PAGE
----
Microsoft Is Using Cortana To Read Your Private Skype Conversations

Are you using Skype? If so, perhaps you should switch to something that is more secure.

Brian Fagioli shares a report from BetaNews:

“So, here’s the deal, folks. In order for this magical “in-context” technology to work, Cortana is constantly reading your private conversations. If you use Skype on mobile to discuss private matters with your friends or family, Cortana is constantly analyzing what you type. Talking about secret business plans with a colleague? Yup, Microsoft’s assistant is reading those too. Don’t misunderstand — I am not saying Microsoft has malicious intent by adding Cortana to Skype; the company could have good intentions. With that said, there is the potential for abuse. Microsoft could use Cortana’s analysis to spy on you for things like advertising or worse, and that stinks. Is it really worth the risk to have smart replies and suggested calendar entries? I don’t know about you, but I’d rather not have my Skype conversations read by Microsoft.”

Brian Fagioli’s complete report may be found at: https://slashdot.org/~BrianFagioli.

Court rules Stingray use Without a Warrant Violates Fourth Amendment

The Washington DC Court of Appeals overturned a Superior Court conviction of a man who was located by police using a cell-site simulator, or Stingray. The court ruled that the defendant’s Fourth Amendment rights were violated when law enforcement tracked down the suspect using his own cell phone without a warrant.

Stingrays work by pretending to be a cell tower and once they’re brought close enough to a particular phone, that phone pings a signal off of them. The Stingray then grabs onto that signal and allows whoever’s using it to locate the phone in question. These sorts of devices are used by a number of different agencies including the FBI, ICE, the IRS as well as police officers. However, those agencies will no longer be able to (legally) use the devices.

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Things You Don’t See Anymore

An article in the BBC News web site points out one major change in lifestyles in the past decade: the number of U.S. homes that have an old-fashioned, wired telephone obtained from the local telephone company has now dropped to less than 50%. That is a number that few people would have dreamed of ten years ago.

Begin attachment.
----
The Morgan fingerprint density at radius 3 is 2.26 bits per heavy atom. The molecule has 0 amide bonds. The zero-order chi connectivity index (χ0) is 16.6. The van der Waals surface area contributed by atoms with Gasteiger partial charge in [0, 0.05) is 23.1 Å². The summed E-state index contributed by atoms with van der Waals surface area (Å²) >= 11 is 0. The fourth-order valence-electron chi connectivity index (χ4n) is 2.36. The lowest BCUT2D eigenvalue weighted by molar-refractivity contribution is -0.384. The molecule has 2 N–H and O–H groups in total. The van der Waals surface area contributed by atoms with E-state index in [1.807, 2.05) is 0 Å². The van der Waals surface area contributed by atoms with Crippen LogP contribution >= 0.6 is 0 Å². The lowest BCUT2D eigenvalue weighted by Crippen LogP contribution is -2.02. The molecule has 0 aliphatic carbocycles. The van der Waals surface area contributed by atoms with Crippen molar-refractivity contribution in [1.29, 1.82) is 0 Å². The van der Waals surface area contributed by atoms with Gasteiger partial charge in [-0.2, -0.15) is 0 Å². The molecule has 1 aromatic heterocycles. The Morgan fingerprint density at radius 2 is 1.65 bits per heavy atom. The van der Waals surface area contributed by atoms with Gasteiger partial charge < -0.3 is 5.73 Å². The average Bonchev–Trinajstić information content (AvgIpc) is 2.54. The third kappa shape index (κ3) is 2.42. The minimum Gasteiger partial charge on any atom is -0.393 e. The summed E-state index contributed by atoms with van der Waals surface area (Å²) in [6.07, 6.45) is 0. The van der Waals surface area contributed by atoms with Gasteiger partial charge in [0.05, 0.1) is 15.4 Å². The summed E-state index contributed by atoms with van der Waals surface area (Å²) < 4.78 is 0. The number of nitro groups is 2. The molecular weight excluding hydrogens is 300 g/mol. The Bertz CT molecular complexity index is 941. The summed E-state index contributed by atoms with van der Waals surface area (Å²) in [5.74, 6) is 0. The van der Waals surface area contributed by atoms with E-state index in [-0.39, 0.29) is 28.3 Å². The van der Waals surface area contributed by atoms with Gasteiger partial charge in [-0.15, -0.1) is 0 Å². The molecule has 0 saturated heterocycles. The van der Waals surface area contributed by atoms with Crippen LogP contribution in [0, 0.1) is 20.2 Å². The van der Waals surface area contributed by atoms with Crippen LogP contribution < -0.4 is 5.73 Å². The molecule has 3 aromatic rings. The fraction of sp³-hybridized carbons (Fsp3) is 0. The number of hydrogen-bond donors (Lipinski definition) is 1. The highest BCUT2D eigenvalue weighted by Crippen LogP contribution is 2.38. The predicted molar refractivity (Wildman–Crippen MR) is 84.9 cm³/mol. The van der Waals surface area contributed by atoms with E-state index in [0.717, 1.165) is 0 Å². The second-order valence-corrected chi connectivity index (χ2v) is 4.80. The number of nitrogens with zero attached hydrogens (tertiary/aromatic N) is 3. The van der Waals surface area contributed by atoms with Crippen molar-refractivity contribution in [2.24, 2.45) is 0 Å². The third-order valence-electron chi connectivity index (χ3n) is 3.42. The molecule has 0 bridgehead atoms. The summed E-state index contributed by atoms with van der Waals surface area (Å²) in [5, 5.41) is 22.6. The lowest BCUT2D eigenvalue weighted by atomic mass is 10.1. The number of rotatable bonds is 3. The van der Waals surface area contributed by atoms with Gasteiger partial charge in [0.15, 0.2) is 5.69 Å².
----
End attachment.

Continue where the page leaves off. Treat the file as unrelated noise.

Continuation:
The Centers for Disease Control and Prevention (CDC) surveyed thousands of Americans and found most American homes contain at least one cell phone; but, for the first time ever, fewer than half the homes have a wired phone obtained from the telephone company.

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We Have Lots of Encrypted Chat Capabilities, Why Not Add Encrypted Calls?

If encryption works for text-based chat, voice seems like a natural extension. If only it were that easy.

Encrypted voice calls can circumvent government wiretaps, or criminal snooping. But a host of technical challenges with facilitating the calls themselves has slowed the spread of voice over internet protocol overall.

You can read the details in an article by Lily Hay Newman in Wired at http://bit.ly/2p566TT.

However, encrypted voice applications do exist. See https://duckduckgo.com/?q=site%3Aprivacyblog.com+voice+encryption&t=ha&ia=web for some past articles about voice encryption, mostly about applications that are available today.

Who Did You Say Is Listening to My Cell Phone Calls?

The Ooma Blog has a short article that explains how anyone who knows your cell phone number has the ability to hear your calls, read your texts, and track your location (even if GPS is turned off). I suggest this article be required reading for anyone who is concerned about privacy and does not want anyone listening in.

The article is obviously designed to promote Ooma’s VoIP telephone service, which is encrypted. However, I have used Ooma for several years and love the service so I don’t mind the advertising.

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Make Encrypted Voice Calls Using Telegram

Telegram is introducing the ability to make encrypted voice calls. It offers end-to-end encryption, meaning it is super secure.

The Telegram interface is both familiar and easy to use. However, Telegram’s voice calling capabilities offer two major innovations over most of the competition: end-to-end encryption and granular control.

Telegram puts you, the user, in charge of who can and cannot call you. This precision control means you can turn voice calls on for everybody, just your contacts, or nobody. You can also restrict certain individuals from calling you on a one-on-one basis. It also offers crystal-clear call quality. It works on wi-fi as well as on cellular connections.

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How the US Secret Service Breaks into Smart Phones

There is an interesting article about cell phone privacy and security at https://goo.gl/JyxK0m.

One thing in the article surprised me: “A cheaper phone that might be less popular, it seems like it’d be easier for the vendors to get into it,” says Darnell of the Secret Service phone lab. “But it’s actually quite the opposite.”

I think I’ll go out today and buy a cheap cell phone.